(Video on Demand, November 2016) As much as it’s not advisable to trust Hollywood for anything approximating a history lesson, Free State of Jones offers a quick dramatic primer on the incredible story of Jones County, a small area of the Confederate South that managed to rebel against the southern government and remain independent throughout much of the American Civil War. Matthew McConaughey stars in another substantial role as Newton Knight, a Confederate soldier who defiantly returns home with his dead cousin and rebels against the local authorities, drawing more and more support along the way. This takes us through the Civil War, well into reconstruction and the difficulties encountered after the moment most war movies end. It ends up being an uplifting story about inclusiveness, rebellion against injustice and the power that small communities can have in shaping their destinies. Gugu Mbatha-Raw and Keri Russell have good supporting roles as wives who reach a curious understanding. Free State of Jones is not quite as successful as it could be: it feels long at more than two hours and a quarter, resorts to title cards to explain what it can’t dramatize, isn’t always able to make the most out of its scenes, loses its way in flashforwards and occasionally feels like it’s repeating the same thing. Still, it’s an interesting historical thriller, and it has a few weighty themes on its mind. It could have been better, but it easily could have been worse.
(On Cable TV, June 2015) Seemingly designed for maximum cuteness, Austeland plays with the tropes of romantic comedies as a lovelorn American heads to England to visit a Jane Austen-themed park, where she’ll spend a week in an idealized historical setting where romance is guaranteed. Of course, it becomes hard to distinguish between reality and fiction once the romances start piling up. Austenland benefits considerably from Keri Russell’s charm and Jennifer Coolidge’s over-the-top comic timing, but it’s the intertwining of romantic tropes and how they play out in the multiple realities of the theme park that really drive the plot and the interest of the film. Austenland certainly isn’t perfect: There’s something off in its low-budget staging (the park is definitely underwhelming once we get there: is there all it is to it?), lack of laughs in favour of knowing chuckles and ultimate adherence to rom-com clichés. Fortunately, romantic comedy clichés are such that they don’t leave much of a sour taste when they’re reinforced –Austenland isn’t entirely successful, but it’s partially successful in a genre that is very forgiving of imperfection. It’s a likable film, light and insubstantial but easy to watch and utterly sympathetic. Twilight haters may want to note abashedly that Stephenie Meyer co-produced the film and so helped make it come in existence.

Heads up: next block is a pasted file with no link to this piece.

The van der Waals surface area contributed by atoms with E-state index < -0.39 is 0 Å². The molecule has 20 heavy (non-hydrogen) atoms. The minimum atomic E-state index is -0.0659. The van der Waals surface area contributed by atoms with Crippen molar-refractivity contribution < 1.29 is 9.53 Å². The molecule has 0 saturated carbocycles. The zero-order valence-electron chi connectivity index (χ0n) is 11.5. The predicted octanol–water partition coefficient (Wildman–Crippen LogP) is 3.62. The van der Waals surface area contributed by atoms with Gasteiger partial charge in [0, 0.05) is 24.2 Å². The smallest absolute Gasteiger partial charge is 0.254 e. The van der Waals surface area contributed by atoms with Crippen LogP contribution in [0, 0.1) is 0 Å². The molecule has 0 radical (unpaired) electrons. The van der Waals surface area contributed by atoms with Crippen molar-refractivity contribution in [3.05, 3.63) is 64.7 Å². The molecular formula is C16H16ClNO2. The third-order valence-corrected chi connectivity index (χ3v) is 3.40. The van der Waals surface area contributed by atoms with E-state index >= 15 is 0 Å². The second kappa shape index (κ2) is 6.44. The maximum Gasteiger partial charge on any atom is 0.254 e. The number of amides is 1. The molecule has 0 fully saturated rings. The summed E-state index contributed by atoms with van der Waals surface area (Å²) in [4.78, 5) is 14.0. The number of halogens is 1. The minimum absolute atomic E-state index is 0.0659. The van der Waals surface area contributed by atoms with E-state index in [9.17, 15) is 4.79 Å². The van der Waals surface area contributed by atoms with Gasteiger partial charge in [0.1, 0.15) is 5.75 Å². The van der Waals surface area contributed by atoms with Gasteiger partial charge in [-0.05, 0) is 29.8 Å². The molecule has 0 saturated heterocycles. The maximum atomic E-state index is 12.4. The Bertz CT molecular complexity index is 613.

(On Cable TV, January 2014) Astute commentators have already pointed out that stories about alien abductions now have more to do with horror than science-fiction, and Dark Skies does little more than demonstrate this with a perfect straight-faced lack of self-awareness. The story of how a typical suburban family is terrorized by alien invaders coming to abduct one of their own, Dark Skies ends up running through the motions of a formula-driven horror film with little more than competency. As the strange events pile up, coherency becomes less important than a steady drip of chills, and if writer/director Scott Stewart wisely avoids the cheapest shock tactics, what ends up on the screen is more eerie than straight-up scary. The assaulting aliens have near-omnipotent powers, making the idea of resistance a farce. Still, there’s a bit to like in the surrounding material: The portrait of a family being threatened is realistic enough in its domesticity, Keri Russell gets a good role as the mother under duress and JK Simmons makes the most out of a thankless exposition-heavy role. While the material is generally handled with a fair bit of skill, Dark Skies remains uninspired and uninspiring throughout: There’s little zest to the movie, and the results just pale in comparison with some of the better horror movies of the past few years. (For a much, much better recent family-in-peril horror thriller, see Sinister.) For genre commentators, there’s something depressing in the way SF stock elements such as abducting aliens are used as serviceable props in a mediocre horror film: but so things go when mythologies get absorbed by the mainstream.